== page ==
It’s much the same in photography. Many of us who shoot probably dream of creating great art and making a living through sales, or maybe patronage if that’s even a thing anymore. But most working photographers shoot things like weddings or consumer products. My first wife is a talented photographer, but when I met her she made her living in the United States Air Force shooting portraits of officers seeking promotions.

Photographers can find this kind of work rewarding, just as I truly enjoyed writing software instructions. But who dreams as children of being technical writers or wedding photographers? We back into these jobs because they leverage our skills and pay our bills.

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Nikon F3, 50mm f/2 AI Nikkor, Foma Fomapan 200, 2016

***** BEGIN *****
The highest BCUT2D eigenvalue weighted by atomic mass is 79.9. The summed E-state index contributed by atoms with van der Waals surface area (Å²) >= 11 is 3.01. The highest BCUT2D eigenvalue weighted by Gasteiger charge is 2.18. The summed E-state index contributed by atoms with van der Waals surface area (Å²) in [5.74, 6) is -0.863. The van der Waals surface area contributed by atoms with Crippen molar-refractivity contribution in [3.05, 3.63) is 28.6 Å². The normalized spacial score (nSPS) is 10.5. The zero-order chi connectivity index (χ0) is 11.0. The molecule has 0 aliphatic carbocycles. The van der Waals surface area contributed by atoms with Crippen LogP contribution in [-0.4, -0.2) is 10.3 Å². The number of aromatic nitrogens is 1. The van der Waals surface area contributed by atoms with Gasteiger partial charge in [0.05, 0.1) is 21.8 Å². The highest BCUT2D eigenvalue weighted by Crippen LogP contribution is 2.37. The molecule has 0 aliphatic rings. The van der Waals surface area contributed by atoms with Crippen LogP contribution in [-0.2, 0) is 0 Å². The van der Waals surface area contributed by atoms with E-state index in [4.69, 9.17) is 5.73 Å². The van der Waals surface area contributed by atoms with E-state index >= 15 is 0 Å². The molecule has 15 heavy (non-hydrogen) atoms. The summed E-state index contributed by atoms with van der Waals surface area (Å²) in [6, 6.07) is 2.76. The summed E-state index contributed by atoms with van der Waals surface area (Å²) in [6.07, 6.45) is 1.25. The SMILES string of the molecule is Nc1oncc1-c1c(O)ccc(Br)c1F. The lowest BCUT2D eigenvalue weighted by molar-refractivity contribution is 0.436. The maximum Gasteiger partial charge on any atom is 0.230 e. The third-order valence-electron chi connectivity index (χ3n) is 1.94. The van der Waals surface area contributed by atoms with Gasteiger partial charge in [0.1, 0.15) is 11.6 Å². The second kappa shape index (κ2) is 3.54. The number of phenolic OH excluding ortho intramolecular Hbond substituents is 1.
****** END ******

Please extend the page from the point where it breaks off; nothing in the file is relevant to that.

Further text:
Those jobs pay because they create clear value. This blog creates value, too — you wouldn’t keep coming back if you didn’t find my words and images to be valuable in some way. But the amount of value that captures your attention is much lower than the amount of value that opens your wallet.

If I were to charge even a nominal fee to read my posts and see my photographs, most, if not all, of you would quit visiting. What I do here isn’t that kind of valuable. Even the big players struggle to make online content pay.

There was a golden time when personal blogging could be lucrative: approximately 2004. Several talented early bloggers found large followings and made good money with online ads.

But in about 2011 online ad revenue dropped off a cliff. The bloggers that didn’t have to find day jobs again created other revenue sources: writing sponsored posts (where the blogger writes an ad and tries to make it sound like it’s about them or their interests), creating product lines, and offering services such as personal coaching and workshops in an area of skill or expertise they have.